Making sense in the minds of ourselves.

Sun, 18 Jan 2015 Source: Blege, Alex

“ …Stroke of my pen”: Making sense in the minds of ourselves.

Alex Blege

As white as snow, no, as white as the foam of fresh palm wine. Yes that is how it is supposed to be; the use of our environment to make meaning to our process of development.

The issues that confront our daily lives do not have results in imported solutions. We need to look within ourselves and take pragmatic steps for the development of ourselves.

Development must not take an imposing strategy; it must take a collaborative effort in identifying the problems and their consequent solutions.

In the Wa Municipality, Upper West Region for instance, there are two critical issues that border on the environment and health: open defaecation and bush burning during the harmattan.

The Wa Township Plantation, around the walls of both the Wa Senior High and Wa School are places that serve as places for convenience for most natives. Bush burning is another issue.

These two challenges have been age old attitudes that do not look like going away soon. Underlying this fact is the issue of involving the people- natives in finding out what the solution is.

One problem about strategies to create positive attitudes is, when the strategy is applied for some time and people respond in a positive way, the communication strategists feel that the issue is solved, and then the old attitude slowly crawls back. Communication strategies that seek to change attitudes must be done consistently and continuously until a total acceptance of the new and positive ways are seen to be applied.

Traditional leaders are very important in bringing positive change to our communities. In the Chiana Traditional Area, Upper East Region, the GBC reported on January 5, 2015, “Traditional Authorities have banned the sale and use of alcoholic beverages and a locally produced substance called ‘acera’”. This was done to halt the damage alcohol and drug abuse was causing to the youth in the area – development in action.

We as a people should begin to think inwardly and take actions that do not put us in very dicey and difficult situations. A case in point is the mandate for our political leaders – four years, this is too short a time to achieve any positive change. Change is a gradual process; it walks into the minds of people slowly.

On January 7, 2015, President of the Republic, John Dramani Mahama celebrated two years in office. Two years already and there is so much to be done. New problems keep cropping up every day- and he Mahama has only four years to fix the problems.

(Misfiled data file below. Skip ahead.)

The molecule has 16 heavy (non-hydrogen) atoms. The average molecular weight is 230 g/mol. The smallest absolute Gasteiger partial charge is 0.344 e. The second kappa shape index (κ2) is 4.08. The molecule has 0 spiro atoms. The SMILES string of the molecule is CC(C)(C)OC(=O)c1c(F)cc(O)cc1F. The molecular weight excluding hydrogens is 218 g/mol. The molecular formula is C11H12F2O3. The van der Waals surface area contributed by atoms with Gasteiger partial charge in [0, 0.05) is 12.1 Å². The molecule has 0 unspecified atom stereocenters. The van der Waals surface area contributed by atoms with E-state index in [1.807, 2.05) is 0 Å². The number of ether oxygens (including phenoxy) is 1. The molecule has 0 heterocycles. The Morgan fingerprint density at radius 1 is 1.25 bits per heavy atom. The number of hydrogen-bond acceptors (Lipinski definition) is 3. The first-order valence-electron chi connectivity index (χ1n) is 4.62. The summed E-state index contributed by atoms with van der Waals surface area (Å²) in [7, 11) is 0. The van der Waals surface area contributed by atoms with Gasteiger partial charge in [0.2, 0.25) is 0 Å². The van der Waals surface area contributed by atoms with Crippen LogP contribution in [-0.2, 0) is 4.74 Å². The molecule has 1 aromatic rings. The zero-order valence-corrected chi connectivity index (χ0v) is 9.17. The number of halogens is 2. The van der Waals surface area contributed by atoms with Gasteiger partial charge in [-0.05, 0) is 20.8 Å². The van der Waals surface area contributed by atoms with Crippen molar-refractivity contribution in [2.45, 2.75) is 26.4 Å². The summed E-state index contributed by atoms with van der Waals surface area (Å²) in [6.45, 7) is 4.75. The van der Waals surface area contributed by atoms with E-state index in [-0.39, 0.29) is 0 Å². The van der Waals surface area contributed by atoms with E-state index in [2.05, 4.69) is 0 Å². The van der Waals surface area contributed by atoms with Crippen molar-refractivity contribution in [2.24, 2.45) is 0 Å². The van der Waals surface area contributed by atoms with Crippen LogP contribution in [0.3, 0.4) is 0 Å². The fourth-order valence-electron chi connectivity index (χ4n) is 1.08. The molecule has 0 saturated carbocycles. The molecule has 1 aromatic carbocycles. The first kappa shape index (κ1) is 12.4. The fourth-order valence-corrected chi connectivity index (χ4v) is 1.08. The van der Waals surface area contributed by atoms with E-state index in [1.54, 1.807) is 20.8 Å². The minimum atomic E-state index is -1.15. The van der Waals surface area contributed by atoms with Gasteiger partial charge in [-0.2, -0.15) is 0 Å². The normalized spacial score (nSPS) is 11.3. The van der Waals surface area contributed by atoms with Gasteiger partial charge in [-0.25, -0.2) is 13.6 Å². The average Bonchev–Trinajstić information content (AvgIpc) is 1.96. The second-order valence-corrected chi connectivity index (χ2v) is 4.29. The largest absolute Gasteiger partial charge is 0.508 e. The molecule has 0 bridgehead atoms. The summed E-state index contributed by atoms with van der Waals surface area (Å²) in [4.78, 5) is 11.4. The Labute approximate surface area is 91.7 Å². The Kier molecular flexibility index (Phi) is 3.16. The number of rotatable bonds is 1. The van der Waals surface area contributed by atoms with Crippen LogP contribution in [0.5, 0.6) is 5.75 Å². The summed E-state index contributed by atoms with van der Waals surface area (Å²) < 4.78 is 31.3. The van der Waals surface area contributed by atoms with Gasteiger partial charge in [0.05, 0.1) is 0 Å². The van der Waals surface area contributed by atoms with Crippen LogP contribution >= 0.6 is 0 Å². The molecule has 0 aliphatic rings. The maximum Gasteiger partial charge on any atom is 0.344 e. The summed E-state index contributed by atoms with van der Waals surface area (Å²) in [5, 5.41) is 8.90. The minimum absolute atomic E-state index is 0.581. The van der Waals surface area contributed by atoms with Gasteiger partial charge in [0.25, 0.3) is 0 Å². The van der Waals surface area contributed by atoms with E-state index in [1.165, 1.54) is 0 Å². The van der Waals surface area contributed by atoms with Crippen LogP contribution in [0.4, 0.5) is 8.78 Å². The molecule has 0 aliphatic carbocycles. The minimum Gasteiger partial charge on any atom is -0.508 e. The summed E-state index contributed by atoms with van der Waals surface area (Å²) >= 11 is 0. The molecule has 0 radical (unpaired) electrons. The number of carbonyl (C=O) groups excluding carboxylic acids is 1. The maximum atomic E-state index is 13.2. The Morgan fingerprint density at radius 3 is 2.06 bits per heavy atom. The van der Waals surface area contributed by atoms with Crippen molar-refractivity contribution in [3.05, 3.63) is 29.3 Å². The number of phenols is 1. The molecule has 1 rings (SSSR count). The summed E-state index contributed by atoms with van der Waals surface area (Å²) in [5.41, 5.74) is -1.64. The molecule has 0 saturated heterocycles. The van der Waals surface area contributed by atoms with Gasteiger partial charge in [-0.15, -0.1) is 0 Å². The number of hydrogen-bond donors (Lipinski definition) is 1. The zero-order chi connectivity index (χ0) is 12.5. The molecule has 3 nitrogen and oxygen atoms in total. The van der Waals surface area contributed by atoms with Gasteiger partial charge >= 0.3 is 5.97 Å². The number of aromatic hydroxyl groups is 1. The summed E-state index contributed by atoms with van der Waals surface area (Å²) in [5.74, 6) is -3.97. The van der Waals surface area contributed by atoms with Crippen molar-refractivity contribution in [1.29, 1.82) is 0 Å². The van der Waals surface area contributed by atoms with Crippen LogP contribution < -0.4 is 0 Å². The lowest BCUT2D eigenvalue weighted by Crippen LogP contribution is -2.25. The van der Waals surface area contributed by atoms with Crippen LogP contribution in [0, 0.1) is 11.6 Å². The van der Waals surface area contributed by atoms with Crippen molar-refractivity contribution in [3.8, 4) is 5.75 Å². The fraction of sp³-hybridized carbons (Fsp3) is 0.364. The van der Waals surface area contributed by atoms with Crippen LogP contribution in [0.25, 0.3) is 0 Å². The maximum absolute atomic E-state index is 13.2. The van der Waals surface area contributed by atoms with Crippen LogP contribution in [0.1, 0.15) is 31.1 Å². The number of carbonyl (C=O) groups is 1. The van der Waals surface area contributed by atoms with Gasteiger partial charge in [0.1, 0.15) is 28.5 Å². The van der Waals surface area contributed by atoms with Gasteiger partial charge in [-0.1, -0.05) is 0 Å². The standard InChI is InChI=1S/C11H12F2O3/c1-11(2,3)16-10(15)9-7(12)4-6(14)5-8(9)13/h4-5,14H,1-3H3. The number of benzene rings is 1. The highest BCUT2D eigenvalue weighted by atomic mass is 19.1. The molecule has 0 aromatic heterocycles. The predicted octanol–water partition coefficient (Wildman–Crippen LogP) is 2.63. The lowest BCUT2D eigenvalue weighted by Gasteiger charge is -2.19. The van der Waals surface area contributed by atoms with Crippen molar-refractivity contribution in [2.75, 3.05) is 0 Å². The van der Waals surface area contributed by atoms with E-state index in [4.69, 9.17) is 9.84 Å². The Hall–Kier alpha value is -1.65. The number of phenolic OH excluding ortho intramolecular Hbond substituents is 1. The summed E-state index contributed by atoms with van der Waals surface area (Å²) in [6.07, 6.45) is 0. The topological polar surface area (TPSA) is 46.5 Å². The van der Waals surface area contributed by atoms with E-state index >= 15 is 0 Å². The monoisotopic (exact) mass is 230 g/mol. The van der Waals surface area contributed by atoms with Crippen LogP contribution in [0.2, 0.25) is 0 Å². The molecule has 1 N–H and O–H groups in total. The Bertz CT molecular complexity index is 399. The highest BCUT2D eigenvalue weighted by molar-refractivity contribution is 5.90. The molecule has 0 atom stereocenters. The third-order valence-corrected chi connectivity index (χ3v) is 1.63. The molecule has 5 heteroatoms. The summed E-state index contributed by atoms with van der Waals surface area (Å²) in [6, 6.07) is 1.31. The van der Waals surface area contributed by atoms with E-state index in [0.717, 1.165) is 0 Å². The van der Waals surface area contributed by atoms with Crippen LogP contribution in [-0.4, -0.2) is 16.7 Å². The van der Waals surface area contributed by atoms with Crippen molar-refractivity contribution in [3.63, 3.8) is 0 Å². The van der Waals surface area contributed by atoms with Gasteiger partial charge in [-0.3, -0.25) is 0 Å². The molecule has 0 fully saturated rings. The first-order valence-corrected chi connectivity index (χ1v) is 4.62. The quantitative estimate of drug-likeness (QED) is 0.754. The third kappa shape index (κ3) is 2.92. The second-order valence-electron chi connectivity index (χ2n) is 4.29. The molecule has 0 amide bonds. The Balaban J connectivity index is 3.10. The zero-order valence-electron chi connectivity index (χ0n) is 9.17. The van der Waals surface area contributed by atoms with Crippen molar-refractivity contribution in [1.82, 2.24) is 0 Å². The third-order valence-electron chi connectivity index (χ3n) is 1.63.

Even if Mahama takes a magic wand and says “abracadabra”, power and energy crises, labour force strikes, occupyghana and as one musician sang, ‘the beat goes on’ will not quickly come to an end, before he goes away or he gets another term.

This is a situation we’ve put ourselves into and it’s hurting our planning process. Political parties or politicians are prone to planning how to win elections than planning development for the nation; no need to do any math to arrive at this assertion. You have four years; you desire to retain power, as long as you can, so you promote your ideas of retaining power. But again, who caused this?

In an attempt to move in line with the world – that is the West we brought in democracy. We forgot that those we were copying took into consideration their circumstances. Our circumstances differed from theirs and so we should have thought it wise that it is not only important to copy but it is important to copy wisely.

The United States have problems but not with bad roads, schools under trees, health problems, educational change from four to three or three to four years, but we went ahead to copy like no body’s business.

Once again, I will like all those who will not look at things from an umbrella or an elephant or any coloured symbol of any group to begin talking about the number of years our political leaders need. Also, the issue of empowering a body that is apolitical and checks whether the president is following a National Development Plan not a “party manifesto” .

This development plan must be targeted at seven to seventy years or five to fifty years, and whoever comes in must be bound by law to continue.

Our development planning should be based on our peculiar circumstances not those of some group of people somewhere. Four years for any government will always be targeted at promoting political party agenda rather than national development agenda.

History of the Seven Year Educational Plan of Osagyefo Dr. Kwame Nkrumah should guide us; let’s take a cue, we’ve nothing to lose.

Writer’s email and blog address: kw.ameblege@hotmail.com/www.gudzetsekomla.blogspot.com

Columnist: Blege, Alex